Cread | books, reading, believing

Saturday, October 26, 2013

Millions buy Sarah Young's Jesus Calling but theologians aren't so sure

Jesus Calling by Sarah Young, devotional, Christian books
The Christian devotional, Jesus Calling, which is one the best-selling books in the world today, out-selling Fifty Shades of Grey in the first half 2013, has a strong Australian connection.

Author Sarah Young, who first released Jesus Calling: Enjoying Peace in His Presence in 2004, has been a missionary in Australia since 1977 with her husband Stephen and most recently they moved to Perth in 2001 to start a new church for Japanese people.

They continue to serve that church, as well as developing other Japanese ministries for the Presbyterian Church of Australia, although it is reported they are planning to return to their home country, the United States, to live in Tennessee.

Millions of copies sold

After selling 59,000 copies in the first three years, Jesus Calling sold 220,000 in its fourth year and according to Christianity Today, quoting publisher Thomas Nelson, sales of the book have doubled nearly every year since then, with the tally now reaching 9 million copies across 26 languages.

This is despite Sarah Young remaining virtually hidden from publicity and marketing, granting very few interviews with even these usually done through email. She is reported to have serious and debilitating health conditions that prevent her from further exposure.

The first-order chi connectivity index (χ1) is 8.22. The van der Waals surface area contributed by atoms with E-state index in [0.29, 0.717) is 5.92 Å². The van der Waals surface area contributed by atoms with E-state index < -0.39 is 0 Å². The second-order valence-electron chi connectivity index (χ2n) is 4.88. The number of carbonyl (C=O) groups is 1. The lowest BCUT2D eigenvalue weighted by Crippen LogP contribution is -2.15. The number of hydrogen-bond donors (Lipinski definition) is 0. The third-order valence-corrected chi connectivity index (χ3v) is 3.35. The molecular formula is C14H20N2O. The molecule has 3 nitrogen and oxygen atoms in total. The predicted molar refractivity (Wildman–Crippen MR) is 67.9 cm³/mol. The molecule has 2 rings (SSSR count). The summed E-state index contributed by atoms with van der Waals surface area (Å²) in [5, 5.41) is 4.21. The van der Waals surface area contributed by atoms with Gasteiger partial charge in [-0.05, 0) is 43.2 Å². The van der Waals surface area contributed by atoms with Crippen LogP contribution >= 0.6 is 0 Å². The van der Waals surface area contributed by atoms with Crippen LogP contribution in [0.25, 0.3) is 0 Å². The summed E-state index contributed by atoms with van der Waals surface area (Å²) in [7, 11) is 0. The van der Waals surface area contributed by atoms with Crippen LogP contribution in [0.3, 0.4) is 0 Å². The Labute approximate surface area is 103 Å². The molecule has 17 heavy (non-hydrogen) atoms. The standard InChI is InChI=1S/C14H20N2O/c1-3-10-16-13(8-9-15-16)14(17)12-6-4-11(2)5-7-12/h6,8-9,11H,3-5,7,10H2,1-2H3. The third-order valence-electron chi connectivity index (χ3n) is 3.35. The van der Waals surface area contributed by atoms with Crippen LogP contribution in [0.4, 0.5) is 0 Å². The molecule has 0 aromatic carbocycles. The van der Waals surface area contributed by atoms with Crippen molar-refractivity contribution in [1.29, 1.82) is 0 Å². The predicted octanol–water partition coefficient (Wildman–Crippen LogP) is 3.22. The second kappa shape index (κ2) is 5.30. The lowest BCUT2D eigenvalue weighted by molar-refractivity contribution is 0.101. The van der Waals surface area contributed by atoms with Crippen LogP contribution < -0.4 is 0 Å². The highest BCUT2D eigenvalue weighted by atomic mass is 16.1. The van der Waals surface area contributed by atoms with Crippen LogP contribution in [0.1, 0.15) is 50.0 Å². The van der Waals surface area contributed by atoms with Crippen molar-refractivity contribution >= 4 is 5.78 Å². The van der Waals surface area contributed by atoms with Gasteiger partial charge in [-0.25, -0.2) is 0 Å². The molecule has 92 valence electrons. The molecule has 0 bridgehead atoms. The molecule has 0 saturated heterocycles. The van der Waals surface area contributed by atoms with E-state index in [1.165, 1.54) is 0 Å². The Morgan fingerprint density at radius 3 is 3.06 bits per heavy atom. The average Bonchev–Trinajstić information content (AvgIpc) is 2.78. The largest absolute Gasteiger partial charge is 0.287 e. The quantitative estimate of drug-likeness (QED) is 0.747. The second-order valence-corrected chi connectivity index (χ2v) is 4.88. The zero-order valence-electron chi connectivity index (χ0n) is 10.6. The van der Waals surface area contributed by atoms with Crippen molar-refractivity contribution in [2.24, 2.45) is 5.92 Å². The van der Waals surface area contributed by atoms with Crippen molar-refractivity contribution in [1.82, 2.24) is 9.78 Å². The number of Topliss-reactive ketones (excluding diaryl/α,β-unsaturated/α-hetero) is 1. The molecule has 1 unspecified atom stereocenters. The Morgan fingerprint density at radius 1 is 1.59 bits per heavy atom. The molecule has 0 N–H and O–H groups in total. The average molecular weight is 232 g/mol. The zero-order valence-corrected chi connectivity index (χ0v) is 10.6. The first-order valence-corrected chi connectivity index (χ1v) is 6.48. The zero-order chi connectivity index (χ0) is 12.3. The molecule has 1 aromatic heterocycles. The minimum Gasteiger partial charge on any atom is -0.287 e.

But the sheer volume of sales, release of new versions of the devotional and the controversy that can sometimes touch Jesus Calling, continue to draw media interest and readers.

Writing as if Jesus is speaking

The New York Times this week wrote about Jesus Calling and Sarah Young in an article, A First-Person Defense of Writing in Jesus' Voice. Referring to some theological concerns raised in Christianity Today the NYT approached Young for an email interview and refers to her answers and also to comments written her forward.

In explaining how she comes to present her devotionals as Jesus speaking directly to the reader, Young says:

'I agree that revelation has ceased in the sense that the Bible is complete,” Ms Young wrote. 'However, what I am doing is devotional writing, and I do so by asking Jesus to guide my mind as I spend time with Him — to help me think His thoughts.'
Christian Today talks to theologians who raise concerns about the first-person voice of Jesus in the devotionals:
'Michael Horton, J Gresham Machen Professor of Systematic Theology and Apologetics at Westminster Seminary California, agrees. He says Young's emphasis on each reader's personal, private relationship with Christ is well intentioned, but the practice could be dangerous because God has not promised to speak to Christians individually. As a result, Horton says, Christians should be concerned about the book on two different levels, in terms of both the method Young uses and the content of her book.'
Some readers may be just as concerned with Horton's theology as he appears to describe a personal God who is not personal with the only other persons in the universe...

Regardless of what theologians (and book review websites) may or may not say, many millions of people clearly have found something uplifting and encouraging about Jesus Calling.

To make up your own mind, you can read the New York Times article, the Christianity Today article, or buy the book for yourself by clicking on one of the covers above.

2 comments:

  1. Hi, my name is Mike and I am currently working on a book called, 'How to Debate Atheists.' I have completed the first three chapters and would appreciate any feedback.


    http://mikemanea.com/unapologetics/how-to-debate-atheists/

    ReplyDelete
  2. Thanks Mike, we will check it out

    ReplyDelete